This Week at the SCC (21/11/2014)
This was a busy week at the Court, with the release of one oral decision, and eight leave-to-appeal rulings, all likely to be of interest to Canadian businesses and professionals.
The Court granted an oral decision in British Columbia Teachers' Federation v. British Columbia Public School Employers' Association, 2014 SCC 70. The SCC reversed the ruling of the BCCA on the grounds that the lower court had failed to give adequate deference to an arbitrator's interpretation of a collective agreement, and had failed to recognize the differences between the purposes underlying pregnancy benefits and parental benefits.
The Supreme Court granted leave to appeal from the well-publicized decision of the Federal Court of Appeal, in Canada v. Daniels, 2014 FCA 101, which had ruled that Métis (but not non-status Indians) were "Indians" for purposes of s. 91(24) of the Constitution Act, 1867.
The Supreme Court refused leave in eight additional rulings likely to be of interest:
- Leave to appeal was refused from a Federal Court of Appeal ruling, Malcolm v. Canada, 2014 FCA 130, which had dismissed an appeal from an unsuccessful judicial review of a ministerial fishery licence allocation (based, inter alia, on promissory estoppel and legitimate expectations).
- Leave was likewise refused from the Ontario ruling, Sietzema v. Economical Mutual Insurance Company, 2014 ONCA 111, which had dismissed as statute-barred an insured's claim for benefits (despite an intervening change in the law).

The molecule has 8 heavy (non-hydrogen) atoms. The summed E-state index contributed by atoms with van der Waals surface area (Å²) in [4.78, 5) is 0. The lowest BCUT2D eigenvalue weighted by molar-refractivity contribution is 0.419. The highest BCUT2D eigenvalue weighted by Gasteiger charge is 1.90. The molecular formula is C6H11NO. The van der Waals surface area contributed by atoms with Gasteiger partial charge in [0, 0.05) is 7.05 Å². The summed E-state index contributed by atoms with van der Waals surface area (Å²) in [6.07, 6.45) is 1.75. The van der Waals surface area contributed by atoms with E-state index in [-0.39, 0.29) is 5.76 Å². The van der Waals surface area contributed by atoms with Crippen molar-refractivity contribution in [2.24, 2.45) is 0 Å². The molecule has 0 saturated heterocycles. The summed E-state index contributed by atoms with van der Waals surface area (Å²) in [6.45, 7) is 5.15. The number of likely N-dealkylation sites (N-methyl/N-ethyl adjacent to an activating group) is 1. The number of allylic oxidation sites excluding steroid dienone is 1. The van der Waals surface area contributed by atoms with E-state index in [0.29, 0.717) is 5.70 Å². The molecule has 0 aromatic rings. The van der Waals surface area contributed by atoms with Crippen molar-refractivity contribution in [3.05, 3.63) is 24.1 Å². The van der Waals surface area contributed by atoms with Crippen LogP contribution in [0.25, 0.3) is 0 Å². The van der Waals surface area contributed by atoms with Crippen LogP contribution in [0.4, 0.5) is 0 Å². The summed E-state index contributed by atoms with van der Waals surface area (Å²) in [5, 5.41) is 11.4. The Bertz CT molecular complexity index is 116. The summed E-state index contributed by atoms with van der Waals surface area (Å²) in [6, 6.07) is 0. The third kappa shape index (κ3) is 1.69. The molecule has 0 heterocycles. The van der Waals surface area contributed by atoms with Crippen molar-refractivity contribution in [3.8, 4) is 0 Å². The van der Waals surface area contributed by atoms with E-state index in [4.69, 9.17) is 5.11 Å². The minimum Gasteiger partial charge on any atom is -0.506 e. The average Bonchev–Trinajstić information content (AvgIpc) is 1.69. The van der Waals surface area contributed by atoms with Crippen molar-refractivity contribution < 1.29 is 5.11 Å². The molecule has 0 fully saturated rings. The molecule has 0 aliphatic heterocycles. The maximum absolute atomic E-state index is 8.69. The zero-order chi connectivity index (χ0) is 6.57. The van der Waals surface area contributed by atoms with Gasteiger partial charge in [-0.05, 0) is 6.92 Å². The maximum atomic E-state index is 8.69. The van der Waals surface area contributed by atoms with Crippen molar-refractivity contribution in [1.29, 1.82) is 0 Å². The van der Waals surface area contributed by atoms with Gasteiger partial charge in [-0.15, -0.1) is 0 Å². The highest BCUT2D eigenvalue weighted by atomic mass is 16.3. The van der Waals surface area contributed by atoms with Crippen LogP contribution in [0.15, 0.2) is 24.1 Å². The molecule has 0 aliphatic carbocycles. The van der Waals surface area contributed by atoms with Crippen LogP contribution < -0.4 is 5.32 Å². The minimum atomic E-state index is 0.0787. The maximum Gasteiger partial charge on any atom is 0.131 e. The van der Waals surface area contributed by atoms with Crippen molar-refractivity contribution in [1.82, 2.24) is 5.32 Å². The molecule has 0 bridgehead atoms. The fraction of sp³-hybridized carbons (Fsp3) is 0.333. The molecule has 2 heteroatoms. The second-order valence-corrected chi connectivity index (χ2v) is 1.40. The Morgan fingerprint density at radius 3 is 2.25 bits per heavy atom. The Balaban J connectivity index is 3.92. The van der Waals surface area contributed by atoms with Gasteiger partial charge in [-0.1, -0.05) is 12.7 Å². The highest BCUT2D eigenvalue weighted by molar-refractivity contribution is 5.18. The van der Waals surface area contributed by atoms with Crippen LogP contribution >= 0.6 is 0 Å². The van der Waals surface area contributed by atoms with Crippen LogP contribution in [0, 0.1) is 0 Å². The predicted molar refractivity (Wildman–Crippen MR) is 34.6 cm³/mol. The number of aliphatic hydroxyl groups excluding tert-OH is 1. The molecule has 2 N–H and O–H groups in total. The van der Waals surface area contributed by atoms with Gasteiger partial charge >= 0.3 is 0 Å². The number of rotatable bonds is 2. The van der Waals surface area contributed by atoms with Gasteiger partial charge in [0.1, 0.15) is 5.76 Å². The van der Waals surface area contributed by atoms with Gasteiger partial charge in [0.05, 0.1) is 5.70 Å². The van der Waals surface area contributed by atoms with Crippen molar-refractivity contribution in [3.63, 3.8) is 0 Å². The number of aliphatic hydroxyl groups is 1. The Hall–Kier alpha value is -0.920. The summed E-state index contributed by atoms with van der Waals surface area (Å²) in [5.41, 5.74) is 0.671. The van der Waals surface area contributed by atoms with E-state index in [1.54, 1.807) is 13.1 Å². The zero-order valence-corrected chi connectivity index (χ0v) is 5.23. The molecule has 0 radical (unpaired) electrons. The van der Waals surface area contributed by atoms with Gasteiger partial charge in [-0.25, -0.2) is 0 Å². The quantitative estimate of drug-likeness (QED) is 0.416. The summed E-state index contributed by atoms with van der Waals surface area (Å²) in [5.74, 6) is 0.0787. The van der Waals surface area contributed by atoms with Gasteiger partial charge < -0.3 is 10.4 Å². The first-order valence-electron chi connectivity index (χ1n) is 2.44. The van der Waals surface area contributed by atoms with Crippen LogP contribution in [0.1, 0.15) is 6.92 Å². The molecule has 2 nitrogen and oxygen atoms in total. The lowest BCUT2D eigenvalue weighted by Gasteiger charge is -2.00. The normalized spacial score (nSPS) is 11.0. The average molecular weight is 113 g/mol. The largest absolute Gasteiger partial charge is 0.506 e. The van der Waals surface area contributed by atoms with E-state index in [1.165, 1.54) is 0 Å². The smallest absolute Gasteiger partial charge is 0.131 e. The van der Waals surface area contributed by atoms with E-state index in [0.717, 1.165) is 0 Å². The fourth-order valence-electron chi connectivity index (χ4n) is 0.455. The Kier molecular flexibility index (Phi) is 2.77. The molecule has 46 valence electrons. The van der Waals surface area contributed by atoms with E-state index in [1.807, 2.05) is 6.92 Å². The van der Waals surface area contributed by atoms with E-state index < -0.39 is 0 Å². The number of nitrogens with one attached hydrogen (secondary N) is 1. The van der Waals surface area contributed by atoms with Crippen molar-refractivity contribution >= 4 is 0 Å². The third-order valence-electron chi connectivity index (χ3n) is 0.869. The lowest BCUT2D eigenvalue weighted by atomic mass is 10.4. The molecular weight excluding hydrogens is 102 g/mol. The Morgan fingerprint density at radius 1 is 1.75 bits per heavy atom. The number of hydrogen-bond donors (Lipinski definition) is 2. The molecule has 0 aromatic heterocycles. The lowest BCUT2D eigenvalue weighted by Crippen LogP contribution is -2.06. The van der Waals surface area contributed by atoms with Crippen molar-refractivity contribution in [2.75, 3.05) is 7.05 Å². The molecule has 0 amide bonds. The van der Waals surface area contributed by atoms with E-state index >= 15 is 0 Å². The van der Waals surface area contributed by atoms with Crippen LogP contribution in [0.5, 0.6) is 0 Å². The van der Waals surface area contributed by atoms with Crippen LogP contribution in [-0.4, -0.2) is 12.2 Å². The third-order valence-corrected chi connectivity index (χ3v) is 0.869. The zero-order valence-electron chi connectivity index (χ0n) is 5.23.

- Leave was refused from a second Ontario limitations decision, Rajmohan v. Norman H. Solmon Family Trust, 2014 ONCA 352, which had dismissed as statute-barred a third-party claim alleging solicitor's negligence, on the grounds that the limitation period under s. 38(3) of the Trustee Act had expired.
- Leave was refused in a third appeal from an Ontario decision, 457351 Ontario Inc. v. Golfnorth Properties Inc., 2014 ONCA 382, which had interpreted the parties' rights under a real property re-purchase agreement.
- Leave was refused from a Manitoba decision, Briones v. National Money Mart Co., 2014 MBCA 57, in which a motion to stay a proposed "pay-day loans" class action had been refused, based on the conclusion that borrowers were not required to mediate or arbitrate disputes with pay-day lenders.
- Leave was refused on appeal from a British Columbia decision, Niedermeyer v. Charlton, 2014 BCCA 165, which had addressed the enforceability and interpretation of a waiver of liability document signed by a participant at a zip-lining facility.
- Lastly, leave was refused from the Québec ruling in Marcheterre c. Fédération (La), compagnie d'assurances du Canada, 2014 QCCA 1026, which had dismissed a claim against a solicitor alleging negligence in a matrimonial matter.
The McCarthy Tétrault Opinions Group consists of members of the firm’s litigation department whose practices focus on written advocacy and the provision of strategic advice and opinions in the context of complex business disputes and transactions. The members of the Opinions Group are Anthony Alexander, Martin Boodman, Brandon Kain and Hovsep Afarian.
Aboriginal administrative law arbitration collective agreement contract First Nations fisheries Indians Insurance Labour Law legitimate expectations licences limitations Métis mediation negligence pay-day loans professional negligence promissory estoppel solicitor's negligence third-party claims tort trustee waivers